Effects of guideline-concordant antimicrobial therapy on mortality among patients with community-acquired pneumonia

Eric M. Mortensen, Marcos Restrepo, Antonio Anzueto, Jacqueline Pugh

Research output: Contribution to journalArticle

119 Scopus citations

Abstract

National practice guidelines have recommended specific initial empiric antimicrobial regimens for patients with community-acquired pneumonia. Our aim was to determine the association between the use of guideline-concordant antimicrobial therapy and 30-day mortality in patients with pneumonia. We conducted a retrospective cohort study at two tertiary teaching hospitals. Eligible patients were admitted with a diagnosis of community-acquired pneumonia, had a chest radiograph consistent with pneumonia, and had a discharge diagnosis of pneumonia. All eligible patients were identified and a random sample was abstracted. We determined whether the use of guideline-concordant antibiotics was associated with 30-day mortality in an analysis that adjusted for potential confounders using propensity scores. Information was obtained on 420 patients with pneumonia. The mean (± SD) age was 63 ± 16 years, 355 were men, and 82 patients were initially admitted to the intensive care unit. At 30 days after presentation, 41 patients (9.8%) had died: 21 of 97 (21.7%) in the non-guideline-concordant group and 20 of 323 (6.2%) in the guideline-concordant group. Antibiotics were concordant with national guidelines in 323 patients. In the regression analysis, after adjustment for the propensity score, failure to comply with antimicrobial therapy guidelines was associated with increased 30-day mortality (odds ratio = 5.7; 95% confidence interval: 2.0 to 16.0). Receipt of antimicrobial regimens concordant with national published guidelines may reduce 30-day mortality among patients hospitalized with pneumonia. Am J Med. 2004;117:726 -731.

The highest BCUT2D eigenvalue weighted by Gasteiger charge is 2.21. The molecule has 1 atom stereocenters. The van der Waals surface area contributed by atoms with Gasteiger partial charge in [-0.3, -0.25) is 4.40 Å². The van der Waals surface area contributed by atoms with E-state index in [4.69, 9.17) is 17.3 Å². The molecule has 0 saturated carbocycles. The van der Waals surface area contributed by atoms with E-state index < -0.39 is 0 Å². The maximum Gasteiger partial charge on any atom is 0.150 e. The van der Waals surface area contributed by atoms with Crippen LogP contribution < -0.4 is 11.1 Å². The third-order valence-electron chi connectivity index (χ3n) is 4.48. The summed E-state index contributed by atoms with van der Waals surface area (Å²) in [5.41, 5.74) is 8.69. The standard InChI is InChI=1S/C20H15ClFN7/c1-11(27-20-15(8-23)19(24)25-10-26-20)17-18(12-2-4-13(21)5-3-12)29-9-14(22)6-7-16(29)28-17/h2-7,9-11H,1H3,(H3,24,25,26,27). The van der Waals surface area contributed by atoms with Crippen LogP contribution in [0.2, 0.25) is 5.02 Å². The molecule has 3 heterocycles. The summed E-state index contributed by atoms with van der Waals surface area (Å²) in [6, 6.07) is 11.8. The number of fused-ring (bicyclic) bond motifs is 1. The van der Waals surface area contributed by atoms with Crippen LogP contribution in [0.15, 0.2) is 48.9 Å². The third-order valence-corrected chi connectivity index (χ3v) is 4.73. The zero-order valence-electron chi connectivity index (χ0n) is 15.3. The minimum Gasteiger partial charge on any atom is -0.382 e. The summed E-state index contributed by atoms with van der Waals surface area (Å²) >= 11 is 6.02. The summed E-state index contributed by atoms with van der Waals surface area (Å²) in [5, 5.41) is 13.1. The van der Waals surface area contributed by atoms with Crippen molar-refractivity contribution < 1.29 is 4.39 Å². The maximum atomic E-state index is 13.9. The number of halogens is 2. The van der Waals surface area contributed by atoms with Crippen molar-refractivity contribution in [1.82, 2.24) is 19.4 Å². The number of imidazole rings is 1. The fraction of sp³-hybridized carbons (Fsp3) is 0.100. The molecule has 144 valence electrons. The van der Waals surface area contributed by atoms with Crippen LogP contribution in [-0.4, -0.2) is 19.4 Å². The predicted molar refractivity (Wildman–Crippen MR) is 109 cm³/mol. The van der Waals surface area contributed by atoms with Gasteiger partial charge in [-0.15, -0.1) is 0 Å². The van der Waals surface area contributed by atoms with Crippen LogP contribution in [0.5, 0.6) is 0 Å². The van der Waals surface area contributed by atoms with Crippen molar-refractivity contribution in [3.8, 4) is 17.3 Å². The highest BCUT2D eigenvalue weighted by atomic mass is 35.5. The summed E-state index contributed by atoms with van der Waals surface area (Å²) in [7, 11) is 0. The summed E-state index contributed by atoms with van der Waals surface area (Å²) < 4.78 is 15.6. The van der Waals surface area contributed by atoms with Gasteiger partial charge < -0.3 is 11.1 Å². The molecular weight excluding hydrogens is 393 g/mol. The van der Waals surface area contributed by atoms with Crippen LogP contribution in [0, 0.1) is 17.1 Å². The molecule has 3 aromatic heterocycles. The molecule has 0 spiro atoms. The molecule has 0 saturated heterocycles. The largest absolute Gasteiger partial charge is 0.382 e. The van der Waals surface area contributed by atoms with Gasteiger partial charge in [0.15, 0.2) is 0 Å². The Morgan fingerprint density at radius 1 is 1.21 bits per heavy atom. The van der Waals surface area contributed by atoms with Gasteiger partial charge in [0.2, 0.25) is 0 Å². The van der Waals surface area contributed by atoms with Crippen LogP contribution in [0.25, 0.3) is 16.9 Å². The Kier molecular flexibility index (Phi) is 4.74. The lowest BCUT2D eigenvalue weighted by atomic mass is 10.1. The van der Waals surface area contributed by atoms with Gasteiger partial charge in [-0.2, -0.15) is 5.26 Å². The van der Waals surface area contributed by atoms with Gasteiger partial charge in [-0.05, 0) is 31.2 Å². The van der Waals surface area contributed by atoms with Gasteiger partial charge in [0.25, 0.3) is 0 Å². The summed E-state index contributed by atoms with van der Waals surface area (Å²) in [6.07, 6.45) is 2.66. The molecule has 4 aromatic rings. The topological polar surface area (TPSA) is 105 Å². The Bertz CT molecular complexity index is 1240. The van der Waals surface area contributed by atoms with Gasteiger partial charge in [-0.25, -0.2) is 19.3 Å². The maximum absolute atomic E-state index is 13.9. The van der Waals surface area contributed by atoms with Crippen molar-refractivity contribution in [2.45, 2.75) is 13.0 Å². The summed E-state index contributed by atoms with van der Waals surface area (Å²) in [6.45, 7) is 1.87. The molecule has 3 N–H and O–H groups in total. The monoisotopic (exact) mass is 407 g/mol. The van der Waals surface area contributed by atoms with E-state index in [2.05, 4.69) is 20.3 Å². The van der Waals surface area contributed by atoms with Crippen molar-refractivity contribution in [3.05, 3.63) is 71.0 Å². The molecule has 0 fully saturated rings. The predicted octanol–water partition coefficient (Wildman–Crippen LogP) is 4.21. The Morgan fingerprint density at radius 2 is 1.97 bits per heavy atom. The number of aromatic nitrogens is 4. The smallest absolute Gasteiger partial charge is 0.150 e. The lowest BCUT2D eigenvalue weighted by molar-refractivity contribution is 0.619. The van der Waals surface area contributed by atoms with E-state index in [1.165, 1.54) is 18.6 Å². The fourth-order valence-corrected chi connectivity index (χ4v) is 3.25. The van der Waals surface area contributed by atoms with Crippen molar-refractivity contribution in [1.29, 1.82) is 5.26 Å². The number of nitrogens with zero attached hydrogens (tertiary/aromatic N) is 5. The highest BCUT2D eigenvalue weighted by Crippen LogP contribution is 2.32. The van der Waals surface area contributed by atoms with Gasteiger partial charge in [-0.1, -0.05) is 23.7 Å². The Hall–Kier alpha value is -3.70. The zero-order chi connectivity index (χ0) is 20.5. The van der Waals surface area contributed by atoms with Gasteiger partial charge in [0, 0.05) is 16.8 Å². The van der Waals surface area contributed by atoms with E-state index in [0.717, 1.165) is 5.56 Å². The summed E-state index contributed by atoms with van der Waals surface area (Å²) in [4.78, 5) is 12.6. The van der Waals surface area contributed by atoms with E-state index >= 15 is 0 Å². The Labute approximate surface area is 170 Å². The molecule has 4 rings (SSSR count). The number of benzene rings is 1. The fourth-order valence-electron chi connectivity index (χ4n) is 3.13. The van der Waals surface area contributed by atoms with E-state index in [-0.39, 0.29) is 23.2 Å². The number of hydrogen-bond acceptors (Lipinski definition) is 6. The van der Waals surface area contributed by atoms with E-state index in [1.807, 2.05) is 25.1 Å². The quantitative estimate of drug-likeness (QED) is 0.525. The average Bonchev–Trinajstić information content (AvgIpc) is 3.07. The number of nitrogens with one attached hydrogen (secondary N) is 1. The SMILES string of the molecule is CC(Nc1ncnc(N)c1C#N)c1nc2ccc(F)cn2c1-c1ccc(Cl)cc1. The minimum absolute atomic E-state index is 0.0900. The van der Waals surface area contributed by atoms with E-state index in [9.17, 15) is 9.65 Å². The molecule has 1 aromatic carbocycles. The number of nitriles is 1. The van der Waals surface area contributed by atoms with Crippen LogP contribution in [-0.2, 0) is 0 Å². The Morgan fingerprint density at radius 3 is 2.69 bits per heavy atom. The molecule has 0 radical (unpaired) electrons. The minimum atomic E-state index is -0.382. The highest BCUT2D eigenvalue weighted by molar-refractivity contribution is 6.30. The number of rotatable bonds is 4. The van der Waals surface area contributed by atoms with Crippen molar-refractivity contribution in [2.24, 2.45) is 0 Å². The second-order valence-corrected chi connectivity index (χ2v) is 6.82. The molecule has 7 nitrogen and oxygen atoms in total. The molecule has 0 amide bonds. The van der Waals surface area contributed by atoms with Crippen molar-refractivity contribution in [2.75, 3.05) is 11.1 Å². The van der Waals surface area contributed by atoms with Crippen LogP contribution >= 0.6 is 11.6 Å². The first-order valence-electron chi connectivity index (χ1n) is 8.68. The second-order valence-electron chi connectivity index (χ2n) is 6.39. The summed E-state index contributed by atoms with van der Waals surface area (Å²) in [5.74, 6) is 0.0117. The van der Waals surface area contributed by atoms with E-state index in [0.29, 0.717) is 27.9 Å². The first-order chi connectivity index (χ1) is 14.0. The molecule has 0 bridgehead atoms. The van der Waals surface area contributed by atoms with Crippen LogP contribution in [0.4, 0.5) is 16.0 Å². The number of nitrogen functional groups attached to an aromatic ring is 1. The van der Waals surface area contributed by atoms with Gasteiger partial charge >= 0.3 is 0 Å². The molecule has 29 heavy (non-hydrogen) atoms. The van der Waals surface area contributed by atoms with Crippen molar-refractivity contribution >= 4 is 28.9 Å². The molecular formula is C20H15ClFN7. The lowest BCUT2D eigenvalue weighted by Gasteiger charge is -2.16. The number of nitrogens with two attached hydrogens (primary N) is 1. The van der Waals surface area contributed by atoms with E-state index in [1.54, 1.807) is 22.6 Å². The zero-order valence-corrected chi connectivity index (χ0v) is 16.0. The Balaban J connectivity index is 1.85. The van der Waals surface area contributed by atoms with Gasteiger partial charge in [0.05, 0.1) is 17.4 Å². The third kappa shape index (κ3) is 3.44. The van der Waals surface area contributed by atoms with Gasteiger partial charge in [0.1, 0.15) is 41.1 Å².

Original languageEnglish (US)
Pages (from-to)726-731
Number of pages6
JournalAmerican Journal of Medicine
Volume117
Issue number10
DOIs
StatePublished - Nov 15 2004

ASJC Scopus subject areas

  • Medicine(all)

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